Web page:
The ACTUAL February House!!!
Finally [George Davis] reached tiny Middagh Street, a four-block lane clinging to the edge of the northernmost bluff overlooking the Fulton Ferry and the dockyards below…Halfway down the last, dead-end block, nestled in a row of ordinary brick homes, stood the object of his search, resembling in every detail his nighttime vision. George let his gaze drop to the sign in the parlor window. It read, as he knew it would, HOUSE TO LET.
While neither he nor Carson [McCullers] had enough money to rent the entire brownstone, each could afford a small piece of it. And if they invited friends to move in as well, together they could raise enough money for the rent and expenses. It would be the group life that Carson had been dreaming of, he explained excitedly, a sanctuary for themselves and others who were also, for financial, political, or any other reason, finding it difficult to to focus on their work. He knew, for example, that Auden was looking for a cheaper place to live. If such a respected poet moved in, everyone else would follow. It would be an experiment, he told Carson—a test for himself and a test for each other. But surely it was worth trying.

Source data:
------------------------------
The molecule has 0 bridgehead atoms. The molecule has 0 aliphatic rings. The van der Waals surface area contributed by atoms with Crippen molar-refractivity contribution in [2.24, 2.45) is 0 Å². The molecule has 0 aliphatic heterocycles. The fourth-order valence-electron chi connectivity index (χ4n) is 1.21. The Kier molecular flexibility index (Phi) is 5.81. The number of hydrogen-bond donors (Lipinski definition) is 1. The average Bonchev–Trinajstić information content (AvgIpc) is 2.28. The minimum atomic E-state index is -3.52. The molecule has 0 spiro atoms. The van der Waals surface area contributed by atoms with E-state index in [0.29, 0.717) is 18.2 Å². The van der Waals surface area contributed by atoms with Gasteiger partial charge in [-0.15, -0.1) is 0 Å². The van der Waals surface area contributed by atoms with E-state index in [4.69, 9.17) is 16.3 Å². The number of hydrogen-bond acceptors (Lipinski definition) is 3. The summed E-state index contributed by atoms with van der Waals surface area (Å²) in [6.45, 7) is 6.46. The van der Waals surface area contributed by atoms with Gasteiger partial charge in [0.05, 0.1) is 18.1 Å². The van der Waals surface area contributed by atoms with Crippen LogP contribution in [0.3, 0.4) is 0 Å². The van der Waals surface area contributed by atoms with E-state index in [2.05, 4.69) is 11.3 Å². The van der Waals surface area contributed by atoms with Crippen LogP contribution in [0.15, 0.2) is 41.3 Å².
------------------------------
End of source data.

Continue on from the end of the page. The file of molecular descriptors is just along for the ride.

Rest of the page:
The rent would be low—$75 a month—with one month’s security deposit due on signing. Roughly the same price as a small apartment on the East Side in Manhattan, the four-story house was a bargain—particularly now that the prospect of war had led to more weddings and a housing squeeze in New York.
Sherill Tippins, February House, 2005